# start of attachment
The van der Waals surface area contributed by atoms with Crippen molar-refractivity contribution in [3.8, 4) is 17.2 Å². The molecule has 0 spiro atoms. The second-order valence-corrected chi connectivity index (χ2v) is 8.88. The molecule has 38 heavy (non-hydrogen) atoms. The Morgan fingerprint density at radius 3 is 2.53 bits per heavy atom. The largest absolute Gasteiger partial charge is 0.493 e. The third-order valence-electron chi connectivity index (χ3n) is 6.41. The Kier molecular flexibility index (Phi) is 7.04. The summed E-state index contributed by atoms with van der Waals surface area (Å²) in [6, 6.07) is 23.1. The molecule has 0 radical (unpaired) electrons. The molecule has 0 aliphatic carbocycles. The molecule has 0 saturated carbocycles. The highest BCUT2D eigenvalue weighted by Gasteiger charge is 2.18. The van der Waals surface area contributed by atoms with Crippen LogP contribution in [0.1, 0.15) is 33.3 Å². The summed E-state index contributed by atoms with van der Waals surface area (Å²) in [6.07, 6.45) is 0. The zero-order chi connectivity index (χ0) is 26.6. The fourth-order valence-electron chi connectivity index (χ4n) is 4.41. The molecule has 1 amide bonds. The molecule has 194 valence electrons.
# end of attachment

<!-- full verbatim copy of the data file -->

The van der Waals surface area contributed by atoms with Crippen molar-refractivity contribution in [3.8, 4) is 17.2 Å². The molecule has 0 spiro atoms. The second-order valence-corrected chi connectivity index (χ2v) is 8.88. The molecule has 38 heavy (non-hydrogen) atoms. The Morgan fingerprint density at radius 3 is 2.53 bits per heavy atom. The largest absolute Gasteiger partial charge is 0.493 e. The third-order valence-electron chi connectivity index (χ3n) is 6.41. The Kier molecular flexibility index (Phi) is 7.04. The summed E-state index contributed by atoms with van der Waals surface area (Å²) in [6, 6.07) is 23.1. The molecule has 0 radical (unpaired) electrons. The molecule has 0 aliphatic carbocycles. The molecule has 0 saturated carbocycles. The highest BCUT2D eigenvalue weighted by Gasteiger charge is 2.18. The van der Waals surface area contributed by atoms with Crippen LogP contribution in [0.1, 0.15) is 33.3 Å². The summed E-state index contributed by atoms with van der Waals surface area (Å²) in [6.07, 6.45) is 0. The zero-order chi connectivity index (χ0) is 26.6. The fourth-order valence-electron chi connectivity index (χ4n) is 4.41. The molecule has 1 amide bonds. The molecule has 194 valence electrons.